Effectiveness of Lighted Work Zone Apparel: Effects on Visibility


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National Surface Transportation Safety Center for Excellence


In United States, collisions between vehicles and workers in a work zone are a major problem. In 2020, there were 157 worker fatalities in work zone in the United States. Increasing worker conspicuity has the potential to reduce to fatalities by making them more visible to motorists. Retroreflective vests (Class 3) and trousers (Class E) worn by workers in a nighttime work zone are passive in nature; i.e., they require light from oncoming vehicle headlamps to work. The advancement of LED technology has made it easy to install them on retroreflective vests and hard hats to increase their conspicuity. Multiple configurations of LEDs and flash patterns installed on vests and hard hats could be used to increase worker conspicuity. Further, equipment manufacturers are now offering work zone apparel and head protection which incorporate lights into portions of the retroreflective material, or adds light to a specific piece of equipment (hard hats). One of the major benefits is that these do not require external light sources for activation whereas retroreflective material relies on an eternal light source. According to manufacturers, the new apparel and equipment improve visibility, and the pieces are washable. There is also the potential for lighted apparel that uses colors or operating features (such as flash patterns) to further increase worker conspicuity. However, a typical work zone is a visually cluttered with flashing lights on work vehicles. Therefore, it is important that the selected configuration of lights on workers apparel are not masked by the visual clutter in the work zone. The conspicuity of passive (retroreflective material only) and active (both retroreflective and LEDs) apparel in a work zone will help in determining the apparel that would increase the conspicuity of the workers in the work zone. The goal of the current study is to evaluate effectiveness of lighted work zone apparel under realistic conditions. More specifically, the goal is to compare the effectiveness of various kinds of lighted worker apparel (colors, flash patterns, lighted hard hat, etc.) to that of standard retroreflective material under varying visually cluttered conditions. In the current study, the effects of worker apparel and scene clutter on driver visual performance were evaluated under realistic work zone conditions. Driver visual performance was measured indirectly using the detection distance of work-zone workers as indicated by participants as they drove through the simulated work-zone environment. The results of the current study show that lighted worker vests and helmet-mounted lights plays a critical role in increasing the conspicuity of workers in active nighttime work-zone environments with visually cluttered environments. Lighted work-zone vests with white-colored LEDs paired with helmet-mounted LEDs (also white colored), either in flashing or in a steady-on condition, had the longest detection distances. Standard Class 3 retroreflective vests had the lowest detection distances among all the garments evaluated. When workers wore the lighted apparel with red and white LEDs without the lighted helmet, the detection distances were shorter than with the lighted helmet but longer than with the retroreflective vest alone. Based on these results, a combination of lighted garments along with a lighted helmet, preferably in a flashing pattern or steady-on, are recommended to increase the conspicuity of workers in active nighttime work-zone environments.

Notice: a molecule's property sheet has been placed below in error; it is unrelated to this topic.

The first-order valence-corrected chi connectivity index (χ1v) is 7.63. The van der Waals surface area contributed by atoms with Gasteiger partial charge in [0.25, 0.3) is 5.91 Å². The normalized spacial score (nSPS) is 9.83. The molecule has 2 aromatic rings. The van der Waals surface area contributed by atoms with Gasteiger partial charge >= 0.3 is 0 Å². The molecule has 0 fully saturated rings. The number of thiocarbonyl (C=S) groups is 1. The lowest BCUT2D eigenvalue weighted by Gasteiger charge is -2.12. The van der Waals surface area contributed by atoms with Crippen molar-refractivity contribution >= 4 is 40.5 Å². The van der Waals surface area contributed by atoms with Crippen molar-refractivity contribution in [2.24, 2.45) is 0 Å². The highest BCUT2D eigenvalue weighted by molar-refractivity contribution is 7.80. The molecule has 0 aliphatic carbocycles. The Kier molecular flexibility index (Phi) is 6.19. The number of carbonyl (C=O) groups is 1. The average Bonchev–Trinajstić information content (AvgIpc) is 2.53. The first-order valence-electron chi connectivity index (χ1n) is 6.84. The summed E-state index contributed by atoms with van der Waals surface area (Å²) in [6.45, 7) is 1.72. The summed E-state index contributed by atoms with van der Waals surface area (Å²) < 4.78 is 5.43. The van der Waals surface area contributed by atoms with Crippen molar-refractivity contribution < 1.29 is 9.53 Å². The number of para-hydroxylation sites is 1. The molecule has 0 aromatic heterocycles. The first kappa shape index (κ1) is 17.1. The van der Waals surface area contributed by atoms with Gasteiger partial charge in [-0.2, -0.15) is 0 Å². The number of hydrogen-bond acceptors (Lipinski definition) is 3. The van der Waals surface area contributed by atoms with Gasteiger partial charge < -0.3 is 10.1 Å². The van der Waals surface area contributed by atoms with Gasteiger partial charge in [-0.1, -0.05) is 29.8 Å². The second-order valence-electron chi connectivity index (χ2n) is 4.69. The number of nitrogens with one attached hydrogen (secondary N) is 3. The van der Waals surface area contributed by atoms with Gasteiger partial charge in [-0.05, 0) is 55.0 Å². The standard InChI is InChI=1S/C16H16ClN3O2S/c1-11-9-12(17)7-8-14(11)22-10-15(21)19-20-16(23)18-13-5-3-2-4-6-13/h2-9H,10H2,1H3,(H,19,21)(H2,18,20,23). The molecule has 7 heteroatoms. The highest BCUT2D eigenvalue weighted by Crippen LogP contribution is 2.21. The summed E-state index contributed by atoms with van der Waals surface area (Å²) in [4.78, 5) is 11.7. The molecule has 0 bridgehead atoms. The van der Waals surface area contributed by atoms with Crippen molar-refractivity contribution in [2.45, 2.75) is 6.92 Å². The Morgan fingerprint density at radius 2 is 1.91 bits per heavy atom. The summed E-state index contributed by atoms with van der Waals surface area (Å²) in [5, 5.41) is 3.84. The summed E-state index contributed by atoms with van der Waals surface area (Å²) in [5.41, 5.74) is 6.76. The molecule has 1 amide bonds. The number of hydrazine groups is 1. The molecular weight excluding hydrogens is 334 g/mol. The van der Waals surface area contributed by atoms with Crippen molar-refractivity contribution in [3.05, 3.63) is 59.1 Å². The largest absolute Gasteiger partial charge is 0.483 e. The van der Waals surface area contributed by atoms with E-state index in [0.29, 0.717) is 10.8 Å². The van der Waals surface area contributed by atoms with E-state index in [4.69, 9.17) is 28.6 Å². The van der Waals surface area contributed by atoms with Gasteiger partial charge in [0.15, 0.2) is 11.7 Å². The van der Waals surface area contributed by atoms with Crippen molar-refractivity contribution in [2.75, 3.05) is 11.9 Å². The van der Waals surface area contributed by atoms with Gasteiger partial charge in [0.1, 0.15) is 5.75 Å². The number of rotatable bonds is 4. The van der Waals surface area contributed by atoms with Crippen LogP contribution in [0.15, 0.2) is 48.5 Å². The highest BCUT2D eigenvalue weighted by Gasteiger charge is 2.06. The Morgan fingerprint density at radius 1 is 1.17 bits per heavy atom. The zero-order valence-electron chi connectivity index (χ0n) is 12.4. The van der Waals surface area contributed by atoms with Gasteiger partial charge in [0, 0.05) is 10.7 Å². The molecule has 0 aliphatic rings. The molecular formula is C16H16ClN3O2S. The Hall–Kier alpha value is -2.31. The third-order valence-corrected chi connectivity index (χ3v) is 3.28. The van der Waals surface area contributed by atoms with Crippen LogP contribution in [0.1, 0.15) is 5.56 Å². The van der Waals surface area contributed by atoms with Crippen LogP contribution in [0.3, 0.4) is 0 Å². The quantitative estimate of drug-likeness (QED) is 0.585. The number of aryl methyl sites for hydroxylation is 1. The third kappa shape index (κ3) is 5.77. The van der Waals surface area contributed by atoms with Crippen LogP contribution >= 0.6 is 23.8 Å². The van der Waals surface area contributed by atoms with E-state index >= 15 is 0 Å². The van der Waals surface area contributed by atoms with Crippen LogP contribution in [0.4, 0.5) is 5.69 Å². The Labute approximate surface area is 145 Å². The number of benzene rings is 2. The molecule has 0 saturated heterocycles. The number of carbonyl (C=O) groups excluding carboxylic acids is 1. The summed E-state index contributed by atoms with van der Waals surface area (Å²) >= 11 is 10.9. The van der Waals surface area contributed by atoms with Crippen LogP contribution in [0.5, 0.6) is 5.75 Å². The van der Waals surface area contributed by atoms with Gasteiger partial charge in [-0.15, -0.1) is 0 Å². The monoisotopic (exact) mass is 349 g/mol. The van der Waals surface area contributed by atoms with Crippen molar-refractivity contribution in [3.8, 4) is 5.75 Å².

Work zones, Worker safety, Lighting, Safety apparel